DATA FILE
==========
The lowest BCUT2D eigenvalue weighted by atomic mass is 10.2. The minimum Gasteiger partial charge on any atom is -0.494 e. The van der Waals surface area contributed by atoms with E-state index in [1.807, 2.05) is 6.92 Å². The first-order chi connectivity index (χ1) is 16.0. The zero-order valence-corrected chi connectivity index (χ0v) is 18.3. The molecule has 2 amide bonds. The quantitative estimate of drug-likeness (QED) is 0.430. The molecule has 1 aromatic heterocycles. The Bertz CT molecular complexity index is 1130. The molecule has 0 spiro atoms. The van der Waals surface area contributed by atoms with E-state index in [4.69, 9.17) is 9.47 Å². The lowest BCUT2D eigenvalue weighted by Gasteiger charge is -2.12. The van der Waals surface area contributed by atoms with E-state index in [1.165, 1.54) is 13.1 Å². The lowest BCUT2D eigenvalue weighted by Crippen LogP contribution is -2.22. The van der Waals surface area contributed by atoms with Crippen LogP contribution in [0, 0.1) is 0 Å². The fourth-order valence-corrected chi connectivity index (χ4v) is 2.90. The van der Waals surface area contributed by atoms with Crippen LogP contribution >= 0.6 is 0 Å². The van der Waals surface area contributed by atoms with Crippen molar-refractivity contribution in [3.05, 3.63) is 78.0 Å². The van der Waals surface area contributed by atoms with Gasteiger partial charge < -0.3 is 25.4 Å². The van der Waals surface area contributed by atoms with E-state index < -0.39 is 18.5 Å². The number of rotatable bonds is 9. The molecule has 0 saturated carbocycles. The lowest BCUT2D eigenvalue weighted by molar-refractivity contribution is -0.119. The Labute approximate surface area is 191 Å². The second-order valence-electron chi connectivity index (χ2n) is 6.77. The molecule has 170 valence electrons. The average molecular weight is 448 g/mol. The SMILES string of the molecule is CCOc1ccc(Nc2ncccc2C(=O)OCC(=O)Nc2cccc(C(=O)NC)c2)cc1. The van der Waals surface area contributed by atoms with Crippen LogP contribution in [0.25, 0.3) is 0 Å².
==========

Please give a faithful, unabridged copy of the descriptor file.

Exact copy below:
The lowest BCUT2D eigenvalue weighted by atomic mass is 10.2. The minimum Gasteiger partial charge on any atom is -0.494 e. The van der Waals surface area contributed by atoms with E-state index in [1.807, 2.05) is 6.92 Å². The first-order chi connectivity index (χ1) is 16.0. The zero-order valence-corrected chi connectivity index (χ0v) is 18.3. The molecule has 2 amide bonds. The quantitative estimate of drug-likeness (QED) is 0.430. The molecule has 1 aromatic heterocycles. The Bertz CT molecular complexity index is 1130. The molecule has 0 spiro atoms. The van der Waals surface area contributed by atoms with E-state index in [4.69, 9.17) is 9.47 Å². The lowest BCUT2D eigenvalue weighted by Gasteiger charge is -2.12. The van der Waals surface area contributed by atoms with E-state index in [1.165, 1.54) is 13.1 Å². The lowest BCUT2D eigenvalue weighted by Crippen LogP contribution is -2.22. The van der Waals surface area contributed by atoms with Crippen LogP contribution in [0, 0.1) is 0 Å². The fourth-order valence-corrected chi connectivity index (χ4v) is 2.90. The van der Waals surface area contributed by atoms with Crippen LogP contribution >= 0.6 is 0 Å². The van der Waals surface area contributed by atoms with Crippen molar-refractivity contribution in [3.05, 3.63) is 78.0 Å². The van der Waals surface area contributed by atoms with Gasteiger partial charge < -0.3 is 25.4 Å². The van der Waals surface area contributed by atoms with E-state index < -0.39 is 18.5 Å². The number of rotatable bonds is 9. The molecule has 0 saturated carbocycles. The lowest BCUT2D eigenvalue weighted by molar-refractivity contribution is -0.119. The Labute approximate surface area is 191 Å². The second-order valence-electron chi connectivity index (χ2n) is 6.77. The molecule has 170 valence electrons. The average molecular weight is 448 g/mol. The SMILES string of the molecule is CCOc1ccc(Nc2ncccc2C(=O)OCC(=O)Nc2cccc(C(=O)NC)c2)cc1. The van der Waals surface area contributed by atoms with Crippen LogP contribution in [0.25, 0.3) is 0 Å².